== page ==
Till now we have discussed the two main categories of routing protocols for MANETs, namely, proactive and reactive protocols. However, there are other protocols that cannot be classified as purely reactive or purely proactive. We discuss two such important classes of protocols in this section, namely, the zone routing protocol (ZRP) and link reversal routing protocols.
The zone routing protocol  takes advantage of both proactive and reactive routing strategies in a MANET. Recall that the main drawback of proactive protocols is their large overhead due to proactive exchange of routing tables or link state information and that of reactive protocols is their high latency. ZRP tries to overcome both of these drawbacks while preserving the advantages of both proactive and reactive protocols.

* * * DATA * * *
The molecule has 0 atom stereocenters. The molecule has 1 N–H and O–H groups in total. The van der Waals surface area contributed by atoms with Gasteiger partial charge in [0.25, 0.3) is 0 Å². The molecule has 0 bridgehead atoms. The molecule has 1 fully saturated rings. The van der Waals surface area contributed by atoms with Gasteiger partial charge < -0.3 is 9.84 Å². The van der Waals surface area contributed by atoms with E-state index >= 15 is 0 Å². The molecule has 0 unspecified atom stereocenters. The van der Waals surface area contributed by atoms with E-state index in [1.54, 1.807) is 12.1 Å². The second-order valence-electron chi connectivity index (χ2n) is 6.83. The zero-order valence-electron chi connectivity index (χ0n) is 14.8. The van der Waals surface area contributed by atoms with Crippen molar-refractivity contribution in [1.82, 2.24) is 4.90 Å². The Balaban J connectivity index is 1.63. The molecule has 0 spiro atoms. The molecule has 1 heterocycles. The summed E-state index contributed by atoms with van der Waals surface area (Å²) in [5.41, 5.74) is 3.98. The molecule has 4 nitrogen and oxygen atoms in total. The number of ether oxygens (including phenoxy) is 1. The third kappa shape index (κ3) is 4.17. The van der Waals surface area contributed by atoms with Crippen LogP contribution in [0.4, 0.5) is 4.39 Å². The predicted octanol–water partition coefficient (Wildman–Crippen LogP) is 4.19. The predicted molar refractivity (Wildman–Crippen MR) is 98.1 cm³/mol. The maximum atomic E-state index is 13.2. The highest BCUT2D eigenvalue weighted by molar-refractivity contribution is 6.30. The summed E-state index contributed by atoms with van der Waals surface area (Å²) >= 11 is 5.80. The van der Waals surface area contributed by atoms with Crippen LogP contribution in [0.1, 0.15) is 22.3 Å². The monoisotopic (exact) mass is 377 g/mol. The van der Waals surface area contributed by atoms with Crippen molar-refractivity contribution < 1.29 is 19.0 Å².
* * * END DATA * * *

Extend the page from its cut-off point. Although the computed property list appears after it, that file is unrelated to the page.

Each node N executing the ZRP in a MANET maintains its routing zone. A routing zone is a k-hop neighborhood of N, where k is usually a small number from 2 to 4. k is also called the radius of a routing zone and is same for all nodes in the MANET. Each node routes proactively within its routing zone, that is, it tries to maintain a complete routing table for all the nodes in its routing zone, like the DSDV protocol. The routing outside this routing zone is done reactively, like the DSR or AODV protocol.
Suppose node S wants to start a data communication with node D. If D is within the routing zone of S, then there is no need for route ...